Please use this identifier to cite or link to this item: http://docs.prosentient.com.au/prosentientjspui/handle/1/11212
Title: Milk formulas in acute gastroenteritis and malnutrition: a randomized trial.
Authors: Kukuruzovic, R H
Brewster, D R
Affiliation: Northern Territory Clinical School, Flinders University and Paediatric Department, Royal Darwin Hospital, Australia..
Issue Date: Dec-2002
Citation: Journal of paediatrics and child health 2002-12; 38(6): 571-7
Abstract: To compare three low-lactose milk formulas differing in osmolality and degree of protein hydrolysis in the treatment of diarrhoea and malnutrition in subjects with high rates of lactose intolerance, osmotic diarrhoea and a tropical/environmental enteropathy. A randomized double-blind trial of 180 Aboriginal children under 3 years of age admitted with acute diarrhoea and/or malnutrition was carried out. The intervention milk formulas were: (i) De-Lact, a low-osmolality lactose-free formula; (ii) O-Lac, a lactose-free formula; and (iii) Alfaré, a partially hydrolysed formula. Outcome measures were diarrhoeal severity, weight gain, formula palatability and changes in intestinal permeability (L/R ratios). The duration of diarrhoea in days (mean; 95% confidence interval) was significantly longer on Alfaré (8.5; 7.0-10.0) compared to De-Lact (6.1; 5.0-7.2) and O-Lac (6.9; 5.6-8.1; P = 0.04). There were no differences in mean intake between formulas, but palatability of Alfaré was significantly worse (P < 0.01) than the other formulas. Over the trial 5 days, improvement in L/R ratios was significantly greater (P = 0.05) for De-Lact (18.6; 10.6-26.6) than for Alfaré (8.5; 2.1-14.9). Weight gain was not significantly different between the three formulas, except in a malnourished subgroup who had better weight gain on De-Lact (P = 0.05). In these Aboriginal children with diarrhoea and growth failure, a low osmolality milk was associated with better outcomes and a partially hydrolysed formula with less improvement in mucosal recovery, suggesting that cow's milk protein intolerance is not contributing to greater diarrhoeal severity or enteropathy in Aboriginal children.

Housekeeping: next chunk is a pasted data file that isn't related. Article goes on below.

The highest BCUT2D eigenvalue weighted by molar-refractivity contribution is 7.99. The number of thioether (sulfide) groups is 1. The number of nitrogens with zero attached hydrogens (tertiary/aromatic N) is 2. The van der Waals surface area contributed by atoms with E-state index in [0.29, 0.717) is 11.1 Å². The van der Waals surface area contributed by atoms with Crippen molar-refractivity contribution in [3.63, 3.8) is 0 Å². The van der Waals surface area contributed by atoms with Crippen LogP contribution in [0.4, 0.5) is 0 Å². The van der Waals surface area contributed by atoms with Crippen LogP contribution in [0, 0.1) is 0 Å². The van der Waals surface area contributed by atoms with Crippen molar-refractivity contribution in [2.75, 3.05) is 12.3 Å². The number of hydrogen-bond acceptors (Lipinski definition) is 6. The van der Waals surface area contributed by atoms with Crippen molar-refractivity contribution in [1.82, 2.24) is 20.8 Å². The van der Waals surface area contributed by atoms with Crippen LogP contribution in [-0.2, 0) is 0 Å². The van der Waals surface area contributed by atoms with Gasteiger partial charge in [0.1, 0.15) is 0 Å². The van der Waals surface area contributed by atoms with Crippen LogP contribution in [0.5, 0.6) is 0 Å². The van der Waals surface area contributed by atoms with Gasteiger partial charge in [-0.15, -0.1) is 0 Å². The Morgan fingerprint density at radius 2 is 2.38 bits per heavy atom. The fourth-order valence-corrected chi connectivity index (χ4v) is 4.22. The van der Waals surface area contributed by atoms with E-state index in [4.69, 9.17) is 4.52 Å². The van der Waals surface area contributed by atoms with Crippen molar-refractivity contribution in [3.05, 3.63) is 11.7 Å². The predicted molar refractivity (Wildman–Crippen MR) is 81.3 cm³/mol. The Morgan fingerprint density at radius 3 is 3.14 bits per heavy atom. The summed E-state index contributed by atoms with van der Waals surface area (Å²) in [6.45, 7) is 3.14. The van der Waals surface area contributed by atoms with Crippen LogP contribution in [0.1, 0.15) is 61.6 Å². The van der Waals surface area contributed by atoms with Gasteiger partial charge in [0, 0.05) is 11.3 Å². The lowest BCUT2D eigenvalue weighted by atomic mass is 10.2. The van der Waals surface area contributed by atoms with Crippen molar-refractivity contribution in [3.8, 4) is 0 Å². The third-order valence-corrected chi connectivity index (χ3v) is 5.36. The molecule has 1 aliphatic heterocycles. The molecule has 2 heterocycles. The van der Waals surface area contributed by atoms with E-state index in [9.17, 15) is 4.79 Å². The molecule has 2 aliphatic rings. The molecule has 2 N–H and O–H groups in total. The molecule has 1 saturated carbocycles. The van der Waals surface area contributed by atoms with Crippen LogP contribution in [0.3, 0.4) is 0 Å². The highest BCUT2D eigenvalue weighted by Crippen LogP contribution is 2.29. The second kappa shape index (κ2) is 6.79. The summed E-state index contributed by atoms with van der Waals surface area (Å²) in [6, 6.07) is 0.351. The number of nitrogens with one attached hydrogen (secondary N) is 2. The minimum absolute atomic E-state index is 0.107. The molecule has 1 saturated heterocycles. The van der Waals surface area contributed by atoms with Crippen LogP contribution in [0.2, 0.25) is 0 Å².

URI: http://docs.prosentient.com.au/prosentientjspui/handle/1/11212
ISSN: 1034-4810
Type: Clinical Trial
Comparative Study
Journal Article
Randomized Controlled Trial
Research Support, Non-U.S. Gov't
Subjects: Analysis of Variance
Diarrhea, Infantile
Double-Blind Method
Female
Humans
Infant
Infant Nutrition Disorders
Intestinal Absorption
Male
Northern Territory
Oceanic Ancestry Group
Osmolar Concentration
Infant Food
Lactose Intolerance
Appears in Collections:NT Health digital library

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